There’s a danger to this approach, though: the aspirational plan. I define an aspirational plan as a plan that only the perfect you can accomplish on the perfect day. If your schedule is already busy, deciding to add in an hour a day of BD work is probably unrealistic. Deciding that you’ll have a BD lunch every day is probably unrealistic. Deciding that you’ll start a blog or podcast and post every week? Probably unrealistic unless you have remarkable support, a list of topics, and a carefully laid business development plan to ensure that the work gets done.

Aspirational plans are dangerous because they feel like they’ll guarantee progress toward your goal; the truth is that unrealistic plans (the perfect me on a perfect day plan) will be thwarted because it’s unrealistic, and you will likely end up discouraged. You may even look at not following an aspirational plan as proof that you don’t have the time (or, worse, the ability) to build your practice.

A creative writing tool I’ve learned from best-selling author Jennifer Louden is applicable here: the Teeny Tiny container. A Teeny Tiny container is a short period of time for writing or BD that you can keep no matter what. It’s less time that you think will be useful, possibly as little as five minutes. My Teeny Tiny containers are usually 15 minutes.

Teeny Tiny containers of business development activity delivers results because you’re committed to the time, you build a track record of success with keeping that commitment, and you can knock out small tasks like a catch-up email or chip away at larger ones like investigating conferences where you might speak. You may not see results from a single Teeny Tiny container, but the time adds up, and you may find yourself committing to larger periods of time as you build your BD skills. This business development process, setting short but inviolable blocks of time for BD, works even if you’re subject to demands from a court, clients, more senior lawyers, or anyone or anything else that may upend your plans at a moment’s notice: barring extraordinary circumstances, we can all find five or ten minutes.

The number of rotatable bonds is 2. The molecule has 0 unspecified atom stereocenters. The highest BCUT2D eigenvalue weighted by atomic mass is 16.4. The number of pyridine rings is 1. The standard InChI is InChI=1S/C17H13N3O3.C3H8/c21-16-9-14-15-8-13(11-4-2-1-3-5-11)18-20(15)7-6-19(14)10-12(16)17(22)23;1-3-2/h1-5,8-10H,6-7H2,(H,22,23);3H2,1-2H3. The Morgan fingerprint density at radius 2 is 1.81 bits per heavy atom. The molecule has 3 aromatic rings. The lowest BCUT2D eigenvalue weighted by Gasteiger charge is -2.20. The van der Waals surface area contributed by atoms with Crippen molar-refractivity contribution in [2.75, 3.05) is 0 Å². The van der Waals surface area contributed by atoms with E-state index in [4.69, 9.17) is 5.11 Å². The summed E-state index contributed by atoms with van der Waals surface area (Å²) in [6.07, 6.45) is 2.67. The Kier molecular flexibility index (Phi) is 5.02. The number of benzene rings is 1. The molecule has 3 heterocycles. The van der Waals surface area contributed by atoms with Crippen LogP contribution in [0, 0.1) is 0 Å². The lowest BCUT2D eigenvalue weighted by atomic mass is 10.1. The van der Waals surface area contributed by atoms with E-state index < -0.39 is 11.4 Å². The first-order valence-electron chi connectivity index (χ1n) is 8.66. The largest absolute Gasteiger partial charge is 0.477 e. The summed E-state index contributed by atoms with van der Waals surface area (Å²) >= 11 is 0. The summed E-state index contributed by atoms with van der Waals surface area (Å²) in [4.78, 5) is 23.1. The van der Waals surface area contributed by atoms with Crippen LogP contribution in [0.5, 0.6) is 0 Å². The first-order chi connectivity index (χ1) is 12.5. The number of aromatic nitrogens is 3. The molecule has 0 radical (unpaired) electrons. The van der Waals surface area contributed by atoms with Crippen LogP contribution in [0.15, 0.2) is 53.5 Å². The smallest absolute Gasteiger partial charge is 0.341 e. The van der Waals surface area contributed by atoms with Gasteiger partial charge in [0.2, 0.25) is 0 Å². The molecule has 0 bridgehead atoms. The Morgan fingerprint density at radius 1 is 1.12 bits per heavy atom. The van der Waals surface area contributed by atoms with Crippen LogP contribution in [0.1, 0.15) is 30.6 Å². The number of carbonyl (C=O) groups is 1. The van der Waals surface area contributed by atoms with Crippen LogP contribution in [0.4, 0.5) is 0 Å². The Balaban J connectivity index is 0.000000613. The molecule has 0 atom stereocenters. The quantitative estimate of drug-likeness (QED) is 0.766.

For this approach to be successful, however, you must have a clearly defined business development strategy and a set of tasks that are calculated to affect that strategy. You must know what you’re going to accomplish during your Teeny Tiny container; otherwise, you’ll waste your time deciding what to do or working on uncoordinated BD tasks that keep you busy but don’t actually move you forward. Be sure that you leave breadcrumbs as you close your time each day so that you can get to work immediately during your next time block.

Finally, during your monthly review, look at how the Teeny Tiny containers have worked for you. Track your completion percentage (number of containers you planned minus the number you missed, divided by the number planned and multiplied by 100) to see how well you kept your commitment. If the percentage is low, try again with a smaller time block or reduced frequency. Look at your accomplishments during the month, including things like the number of contacts you made, progress you made toward writing or speaking goals, etc. Finally, if your completion percentage is high (90% or more), consider whether it’s realistic to increase your time commitment. If it’s low (under 50%), consider whether you should reduce the amount of time or the frequency of your containers so that you’re able to keep your commitment.

As a result of keeping Teeny Tiny containers, I’ve completed more than 20 essays in the eight months (one of which has been selected for publication) and begun outlining a book I’d like to write—all while running my business and a small nonprofit, planning a wedding celebration and honeymoon, having two rounds of Covid, coordinating treatment for a geriatric dog and cat, and more. I guarantee I wouldn’t have accomplished as much without this approach. I’d love to hear your results if you give it a try.


On Strategic Planning